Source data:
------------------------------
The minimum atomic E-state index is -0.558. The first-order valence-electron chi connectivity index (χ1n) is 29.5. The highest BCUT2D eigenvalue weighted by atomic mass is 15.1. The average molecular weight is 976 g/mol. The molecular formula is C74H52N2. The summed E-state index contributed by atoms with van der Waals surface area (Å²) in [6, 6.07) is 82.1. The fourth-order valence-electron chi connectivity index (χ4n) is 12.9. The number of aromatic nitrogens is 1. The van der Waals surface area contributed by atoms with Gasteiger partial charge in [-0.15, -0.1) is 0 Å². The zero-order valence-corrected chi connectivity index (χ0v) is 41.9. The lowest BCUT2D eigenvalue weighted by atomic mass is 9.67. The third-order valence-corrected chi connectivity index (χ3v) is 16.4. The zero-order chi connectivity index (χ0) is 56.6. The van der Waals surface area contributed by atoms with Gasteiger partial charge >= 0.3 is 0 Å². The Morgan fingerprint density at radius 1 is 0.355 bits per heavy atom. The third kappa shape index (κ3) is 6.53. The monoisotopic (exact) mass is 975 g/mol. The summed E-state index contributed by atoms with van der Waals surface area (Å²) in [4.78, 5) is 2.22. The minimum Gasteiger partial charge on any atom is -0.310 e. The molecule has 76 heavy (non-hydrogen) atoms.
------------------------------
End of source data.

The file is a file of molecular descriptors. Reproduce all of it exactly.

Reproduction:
The minimum atomic E-state index is -0.558. The first-order valence-electron chi connectivity index (χ1n) is 29.5. The highest BCUT2D eigenvalue weighted by atomic mass is 15.1. The average molecular weight is 976 g/mol. The molecular formula is C74H52N2. The summed E-state index contributed by atoms with van der Waals surface area (Å²) in [6, 6.07) is 82.1. The fourth-order valence-electron chi connectivity index (χ4n) is 12.9. The number of aromatic nitrogens is 1. The van der Waals surface area contributed by atoms with Gasteiger partial charge in [-0.15, -0.1) is 0 Å². The zero-order valence-corrected chi connectivity index (χ0v) is 41.9. The lowest BCUT2D eigenvalue weighted by atomic mass is 9.67. The third-order valence-corrected chi connectivity index (χ3v) is 16.4. The zero-order chi connectivity index (χ0) is 56.6. The van der Waals surface area contributed by atoms with Gasteiger partial charge >= 0.3 is 0 Å². The Morgan fingerprint density at radius 1 is 0.355 bits per heavy atom. The third kappa shape index (κ3) is 6.53. The monoisotopic (exact) mass is 975 g/mol. The summed E-state index contributed by atoms with van der Waals surface area (Å²) in [4.78, 5) is 2.22. The minimum Gasteiger partial charge on any atom is -0.310 e. The molecule has 76 heavy (non-hydrogen) atoms.